Study Guide

Flipped Gender

By Wendelin Van Draanen


Finally I break free and do the only manly thing available when you're seven years old—I dive behind my mother. (1.22)

From the get-go, Bryce is thinking about gender. What do you think of this idea that a seven-year-old boy can be "manly"? We know Bryce is joking around with us here, but this joke also lets us know that some actions are considered manlier than others.

I used to knock-down-drag-out with her, but it's just not worth it. Girls don't fight fair. They pull your hair and gouge you and pinch you; then they run off gasping to mommy when you try to defend yourself with a fist. Then you get locked into time-out, and for what? (1.33)

Bryce Loski definitely has some ideas about girls. And his theory goes something like this: girls have two fighting techniques, gouging and pouting. Even though Bryce is only using the behavior of one girl—his big sis—to come up with this theory, that doesn't stop him from generalizing. Did you notice how he lumps all ladies into the same category?

Then it dawned on me—he needed my help. Absolutely, that's what it had to be! Shelly Stalls was too delicate to shake off, too swirly to be pushed away. She'd unravel and start sniffling and oh, how embarrassing that would be for him! No, this wasn't a job a boy could do gracefully. This was a job for a girl.

I didn't even bother checking around for other candidates—I had her off of him in two seconds flat. Bryce ran away the minute he was free, but not Shelly. Oh, no-no-no! She came at me, scratching and pulling and twisting anything she could get her hands on, telling me that Bryce was hers and there was no way she was letting him go.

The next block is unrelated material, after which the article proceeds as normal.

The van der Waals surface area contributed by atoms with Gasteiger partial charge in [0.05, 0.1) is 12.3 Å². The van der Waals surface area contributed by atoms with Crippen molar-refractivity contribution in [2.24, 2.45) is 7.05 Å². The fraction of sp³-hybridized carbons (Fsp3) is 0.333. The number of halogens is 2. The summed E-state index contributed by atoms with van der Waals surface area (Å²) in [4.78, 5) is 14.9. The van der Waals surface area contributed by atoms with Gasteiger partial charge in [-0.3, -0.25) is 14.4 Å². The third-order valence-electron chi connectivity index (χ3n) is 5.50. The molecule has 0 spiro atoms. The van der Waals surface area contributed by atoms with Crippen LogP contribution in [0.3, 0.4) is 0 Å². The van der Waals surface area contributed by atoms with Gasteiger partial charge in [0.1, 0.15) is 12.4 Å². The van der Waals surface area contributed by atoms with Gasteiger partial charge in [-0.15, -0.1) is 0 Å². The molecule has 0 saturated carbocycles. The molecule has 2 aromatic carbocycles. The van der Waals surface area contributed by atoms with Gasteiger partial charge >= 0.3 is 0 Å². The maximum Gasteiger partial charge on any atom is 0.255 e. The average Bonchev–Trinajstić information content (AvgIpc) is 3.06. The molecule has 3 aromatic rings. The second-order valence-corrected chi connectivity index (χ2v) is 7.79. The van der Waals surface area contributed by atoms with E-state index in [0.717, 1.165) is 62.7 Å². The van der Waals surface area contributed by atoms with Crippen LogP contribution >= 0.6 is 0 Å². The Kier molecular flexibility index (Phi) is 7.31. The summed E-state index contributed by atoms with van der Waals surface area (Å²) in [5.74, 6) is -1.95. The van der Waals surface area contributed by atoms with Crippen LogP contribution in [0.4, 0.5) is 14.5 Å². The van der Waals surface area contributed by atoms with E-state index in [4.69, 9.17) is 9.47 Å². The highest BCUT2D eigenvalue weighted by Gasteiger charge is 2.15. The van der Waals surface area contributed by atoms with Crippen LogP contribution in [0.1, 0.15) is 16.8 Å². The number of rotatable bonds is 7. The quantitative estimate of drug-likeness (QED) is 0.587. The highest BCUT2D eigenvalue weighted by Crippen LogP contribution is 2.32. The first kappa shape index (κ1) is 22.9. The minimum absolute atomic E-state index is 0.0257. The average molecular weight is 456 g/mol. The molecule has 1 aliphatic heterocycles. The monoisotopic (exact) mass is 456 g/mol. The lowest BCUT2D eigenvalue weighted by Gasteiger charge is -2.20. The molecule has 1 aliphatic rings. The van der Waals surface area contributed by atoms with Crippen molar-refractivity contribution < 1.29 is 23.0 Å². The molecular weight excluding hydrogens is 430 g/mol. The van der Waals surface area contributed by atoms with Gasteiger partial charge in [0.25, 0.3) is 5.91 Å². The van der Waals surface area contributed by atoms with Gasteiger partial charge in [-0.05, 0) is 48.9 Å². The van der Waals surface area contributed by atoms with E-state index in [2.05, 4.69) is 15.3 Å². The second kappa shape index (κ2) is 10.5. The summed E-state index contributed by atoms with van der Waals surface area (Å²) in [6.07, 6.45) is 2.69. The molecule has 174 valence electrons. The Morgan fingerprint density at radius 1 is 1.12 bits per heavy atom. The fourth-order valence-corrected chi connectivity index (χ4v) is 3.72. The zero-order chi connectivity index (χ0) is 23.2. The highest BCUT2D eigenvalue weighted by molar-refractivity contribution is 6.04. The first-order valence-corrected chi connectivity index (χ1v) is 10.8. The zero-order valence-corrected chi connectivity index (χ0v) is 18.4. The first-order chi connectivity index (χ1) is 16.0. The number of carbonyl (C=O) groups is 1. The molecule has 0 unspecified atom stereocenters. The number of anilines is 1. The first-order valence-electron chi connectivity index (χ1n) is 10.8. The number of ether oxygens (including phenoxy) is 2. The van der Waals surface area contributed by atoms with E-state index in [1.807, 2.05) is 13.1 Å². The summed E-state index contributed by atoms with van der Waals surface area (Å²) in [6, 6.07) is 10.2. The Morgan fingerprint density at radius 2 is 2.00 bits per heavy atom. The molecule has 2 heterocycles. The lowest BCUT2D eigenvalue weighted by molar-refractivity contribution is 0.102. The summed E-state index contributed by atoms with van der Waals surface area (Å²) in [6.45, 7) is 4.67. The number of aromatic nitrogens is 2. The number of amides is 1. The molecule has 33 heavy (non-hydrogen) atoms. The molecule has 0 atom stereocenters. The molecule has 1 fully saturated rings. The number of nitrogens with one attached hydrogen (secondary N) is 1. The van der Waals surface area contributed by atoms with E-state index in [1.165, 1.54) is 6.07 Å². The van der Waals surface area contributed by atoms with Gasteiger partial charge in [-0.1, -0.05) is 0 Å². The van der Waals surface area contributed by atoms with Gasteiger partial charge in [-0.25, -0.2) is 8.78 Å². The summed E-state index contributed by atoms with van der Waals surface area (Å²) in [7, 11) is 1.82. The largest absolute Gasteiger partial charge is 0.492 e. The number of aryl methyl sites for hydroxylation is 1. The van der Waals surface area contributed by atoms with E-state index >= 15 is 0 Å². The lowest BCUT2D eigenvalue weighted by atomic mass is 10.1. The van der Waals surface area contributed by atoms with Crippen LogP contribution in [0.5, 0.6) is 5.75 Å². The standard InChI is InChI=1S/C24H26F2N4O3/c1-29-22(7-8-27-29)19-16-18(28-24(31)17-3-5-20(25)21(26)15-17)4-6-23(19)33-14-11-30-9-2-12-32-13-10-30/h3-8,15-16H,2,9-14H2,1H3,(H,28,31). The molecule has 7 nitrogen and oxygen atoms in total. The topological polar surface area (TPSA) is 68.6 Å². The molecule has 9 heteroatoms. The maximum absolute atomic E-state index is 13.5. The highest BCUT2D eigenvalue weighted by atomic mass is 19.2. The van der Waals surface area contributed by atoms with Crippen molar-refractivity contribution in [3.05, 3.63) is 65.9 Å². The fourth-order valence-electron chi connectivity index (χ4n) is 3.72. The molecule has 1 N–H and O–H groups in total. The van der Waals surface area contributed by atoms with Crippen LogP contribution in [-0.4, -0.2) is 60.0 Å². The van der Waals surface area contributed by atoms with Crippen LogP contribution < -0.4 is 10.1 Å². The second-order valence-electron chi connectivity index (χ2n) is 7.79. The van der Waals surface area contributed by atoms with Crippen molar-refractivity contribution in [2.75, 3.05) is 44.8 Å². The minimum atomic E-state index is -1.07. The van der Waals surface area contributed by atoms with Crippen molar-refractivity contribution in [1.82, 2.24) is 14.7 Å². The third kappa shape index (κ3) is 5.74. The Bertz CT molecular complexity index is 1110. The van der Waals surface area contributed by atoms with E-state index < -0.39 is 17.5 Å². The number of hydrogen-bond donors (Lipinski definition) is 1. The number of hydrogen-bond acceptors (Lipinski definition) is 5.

How delicate. (2.36-38)

Juli has spent tons of time complaining about frail Shelly Stalls. It is important that Juli uses the word "delicate" here since for centuries there's been a stereotype that women are "delicate" (a.k.a. weak). We sure know that Juli isn't weak—and we know that Shelly doesn't act super delicate either (though she claims to be in gym class). Looks like both these girls are quite the opposite of that little stereotype.

When my mother's gone, my dad says, "So, son, why don't you ask Juli?"


"It's just a little question, Bryce. No harm, no foul."

"But it'll get me a half-hour answer!"

He studies me for a minute, then says, "No boy should be this afraid of a girl."

"I'm not afraid of her…!"

"I think you are." (5.68-74)

When Bryce is nervous to ask Juli about her eggs, his dad has a theory: he's afraid of a girl. In fact, Mr. Loski gets pretty upset at the idea that his son is a scaredy-cat when it comes to talking to a young lady. Why do you think this bothers Mr. Loski so much? What does this tell us about his character? And what assumptions does he make about boys and girls here?

"But… how can I tell if one of them's a rooster or not?"

"Rooster are… I don't know… bigger. And they have more feathers."

"Feathers? Like I've got to go and count feathers?"

"No, stupid! My mom says that the male's always brighter." Then he laughs and says, "Although in your case I'm not so sure." (5.84-87)

In this book gender isn't just about guys and girls—it's about roosters and hens, too. Garrett and Bryce are trying to figure out whether any of Juli's chickens might be a rooster, so Garrett says they need to look for physical clues, like feathers. But even with these pointers, they still have some trouble figuring out who is who and what is what. In fact, solving the mystery of the chickens becomes about a lot more than hens versus roosters—it's also about figuring out why Bryce has to go spying on this girl and her chicks in the first place.